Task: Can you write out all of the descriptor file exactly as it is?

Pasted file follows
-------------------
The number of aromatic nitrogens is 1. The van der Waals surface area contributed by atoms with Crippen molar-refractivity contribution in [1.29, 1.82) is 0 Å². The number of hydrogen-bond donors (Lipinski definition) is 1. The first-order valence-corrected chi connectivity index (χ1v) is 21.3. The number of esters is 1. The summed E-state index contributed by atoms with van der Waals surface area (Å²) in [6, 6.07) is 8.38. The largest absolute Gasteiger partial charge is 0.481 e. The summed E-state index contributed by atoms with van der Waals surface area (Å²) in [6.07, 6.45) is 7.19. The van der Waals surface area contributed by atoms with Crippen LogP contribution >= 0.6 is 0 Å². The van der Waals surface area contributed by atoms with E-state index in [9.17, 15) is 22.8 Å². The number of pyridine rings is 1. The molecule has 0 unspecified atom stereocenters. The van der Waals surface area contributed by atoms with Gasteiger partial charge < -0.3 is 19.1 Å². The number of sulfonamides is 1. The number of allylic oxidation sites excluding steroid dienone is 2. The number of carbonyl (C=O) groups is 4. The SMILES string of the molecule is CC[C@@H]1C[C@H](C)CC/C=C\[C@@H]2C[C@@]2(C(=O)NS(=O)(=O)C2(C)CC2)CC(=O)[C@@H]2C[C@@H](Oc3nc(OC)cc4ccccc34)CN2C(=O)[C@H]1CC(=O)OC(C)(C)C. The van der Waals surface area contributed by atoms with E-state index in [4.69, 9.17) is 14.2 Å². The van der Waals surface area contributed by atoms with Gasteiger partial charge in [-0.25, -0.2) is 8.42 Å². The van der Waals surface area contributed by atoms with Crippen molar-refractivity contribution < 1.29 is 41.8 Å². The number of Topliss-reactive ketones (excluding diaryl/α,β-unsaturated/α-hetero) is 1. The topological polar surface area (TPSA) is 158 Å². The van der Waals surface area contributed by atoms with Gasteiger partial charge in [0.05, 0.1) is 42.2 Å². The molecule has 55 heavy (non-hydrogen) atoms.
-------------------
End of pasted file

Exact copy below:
The number of aromatic nitrogens is 1. The van der Waals surface area contributed by atoms with Crippen molar-refractivity contribution in [1.29, 1.82) is 0 Å². The number of hydrogen-bond donors (Lipinski definition) is 1. The first-order valence-corrected chi connectivity index (χ1v) is 21.3. The number of esters is 1. The summed E-state index contributed by atoms with van der Waals surface area (Å²) in [6, 6.07) is 8.38. The largest absolute Gasteiger partial charge is 0.481 e. The summed E-state index contributed by atoms with van der Waals surface area (Å²) in [6.07, 6.45) is 7.19. The van der Waals surface area contributed by atoms with Crippen LogP contribution >= 0.6 is 0 Å². The van der Waals surface area contributed by atoms with E-state index in [9.17, 15) is 22.8 Å². The number of pyridine rings is 1. The molecule has 0 unspecified atom stereocenters. The van der Waals surface area contributed by atoms with Gasteiger partial charge < -0.3 is 19.1 Å². The number of sulfonamides is 1. The number of allylic oxidation sites excluding steroid dienone is 2. The number of carbonyl (C=O) groups is 4. The SMILES string of the molecule is CC[C@@H]1C[C@H](C)CC/C=C\[C@@H]2C[C@@]2(C(=O)NS(=O)(=O)C2(C)CC2)CC(=O)[C@@H]2C[C@@H](Oc3nc(OC)cc4ccccc34)CN2C(=O)[C@H]1CC(=O)OC(C)(C)C. The van der Waals surface area contributed by atoms with E-state index in [4.69, 9.17) is 14.2 Å². The van der Waals surface area contributed by atoms with Gasteiger partial charge in [-0.25, -0.2) is 8.42 Å². The van der Waals surface area contributed by atoms with Crippen molar-refractivity contribution < 1.29 is 41.8 Å². The number of Topliss-reactive ketones (excluding diaryl/α,β-unsaturated/α-hetero) is 1. The topological polar surface area (TPSA) is 158 Å². The van der Waals surface area contributed by atoms with Gasteiger partial charge in [0.05, 0.1) is 42.2 Å². The molecule has 55 heavy (non-hydrogen) atoms.